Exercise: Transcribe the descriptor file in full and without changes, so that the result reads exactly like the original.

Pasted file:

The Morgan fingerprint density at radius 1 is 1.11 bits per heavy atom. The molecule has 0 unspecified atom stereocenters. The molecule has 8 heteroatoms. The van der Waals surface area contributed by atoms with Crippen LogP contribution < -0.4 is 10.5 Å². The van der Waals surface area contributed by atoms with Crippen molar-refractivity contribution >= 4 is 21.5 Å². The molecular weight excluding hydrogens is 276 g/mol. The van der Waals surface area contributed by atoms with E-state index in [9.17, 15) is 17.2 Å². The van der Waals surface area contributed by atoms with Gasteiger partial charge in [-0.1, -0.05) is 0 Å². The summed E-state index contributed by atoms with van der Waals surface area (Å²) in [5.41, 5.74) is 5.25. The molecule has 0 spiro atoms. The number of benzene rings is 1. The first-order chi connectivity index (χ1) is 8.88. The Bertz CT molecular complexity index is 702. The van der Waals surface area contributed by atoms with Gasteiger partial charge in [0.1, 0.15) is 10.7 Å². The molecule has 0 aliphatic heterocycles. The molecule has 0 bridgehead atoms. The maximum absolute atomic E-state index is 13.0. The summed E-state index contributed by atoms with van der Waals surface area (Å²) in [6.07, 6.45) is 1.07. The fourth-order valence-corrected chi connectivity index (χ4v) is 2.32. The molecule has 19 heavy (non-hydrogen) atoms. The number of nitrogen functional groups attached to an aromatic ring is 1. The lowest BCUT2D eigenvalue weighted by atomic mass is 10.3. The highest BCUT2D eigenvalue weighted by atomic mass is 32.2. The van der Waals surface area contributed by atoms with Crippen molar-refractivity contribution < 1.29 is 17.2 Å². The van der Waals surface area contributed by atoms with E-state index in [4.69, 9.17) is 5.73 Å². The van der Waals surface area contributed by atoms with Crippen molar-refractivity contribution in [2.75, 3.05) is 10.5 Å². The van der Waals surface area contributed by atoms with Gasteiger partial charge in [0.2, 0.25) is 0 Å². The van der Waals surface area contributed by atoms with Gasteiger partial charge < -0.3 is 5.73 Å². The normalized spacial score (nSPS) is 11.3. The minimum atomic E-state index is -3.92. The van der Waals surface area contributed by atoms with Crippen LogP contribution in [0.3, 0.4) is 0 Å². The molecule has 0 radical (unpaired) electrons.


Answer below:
The Morgan fingerprint density at radius 1 is 1.11 bits per heavy atom. The molecule has 0 unspecified atom stereocenters. The molecule has 8 heteroatoms. The van der Waals surface area contributed by atoms with Crippen LogP contribution < -0.4 is 10.5 Å². The van der Waals surface area contributed by atoms with Crippen molar-refractivity contribution >= 4 is 21.5 Å². The molecular weight excluding hydrogens is 276 g/mol. The van der Waals surface area contributed by atoms with E-state index in [9.17, 15) is 17.2 Å². The van der Waals surface area contributed by atoms with Gasteiger partial charge in [-0.1, -0.05) is 0 Å². The summed E-state index contributed by atoms with van der Waals surface area (Å²) in [5.41, 5.74) is 5.25. The molecule has 0 spiro atoms. The number of benzene rings is 1. The first-order chi connectivity index (χ1) is 8.88. The Bertz CT molecular complexity index is 702. The van der Waals surface area contributed by atoms with Gasteiger partial charge in [0.1, 0.15) is 10.7 Å². The molecule has 0 aliphatic heterocycles. The molecule has 0 bridgehead atoms. The maximum absolute atomic E-state index is 13.0. The summed E-state index contributed by atoms with van der Waals surface area (Å²) in [6.07, 6.45) is 1.07. The fourth-order valence-corrected chi connectivity index (χ4v) is 2.32. The molecule has 19 heavy (non-hydrogen) atoms. The number of nitrogen functional groups attached to an aromatic ring is 1. The lowest BCUT2D eigenvalue weighted by atomic mass is 10.3. The highest BCUT2D eigenvalue weighted by atomic mass is 32.2. The van der Waals surface area contributed by atoms with Crippen molar-refractivity contribution < 1.29 is 17.2 Å². The van der Waals surface area contributed by atoms with E-state index in [4.69, 9.17) is 5.73 Å². The van der Waals surface area contributed by atoms with Crippen molar-refractivity contribution in [2.75, 3.05) is 10.5 Å². The van der Waals surface area contributed by atoms with Gasteiger partial charge in [0.2, 0.25) is 0 Å². The van der Waals surface area contributed by atoms with Gasteiger partial charge < -0.3 is 5.73 Å². The normalized spacial score (nSPS) is 11.3. The minimum atomic E-state index is -3.92. The van der Waals surface area contributed by atoms with Crippen LogP contribution in [0.3, 0.4) is 0 Å². The molecule has 0 radical (unpaired) electrons.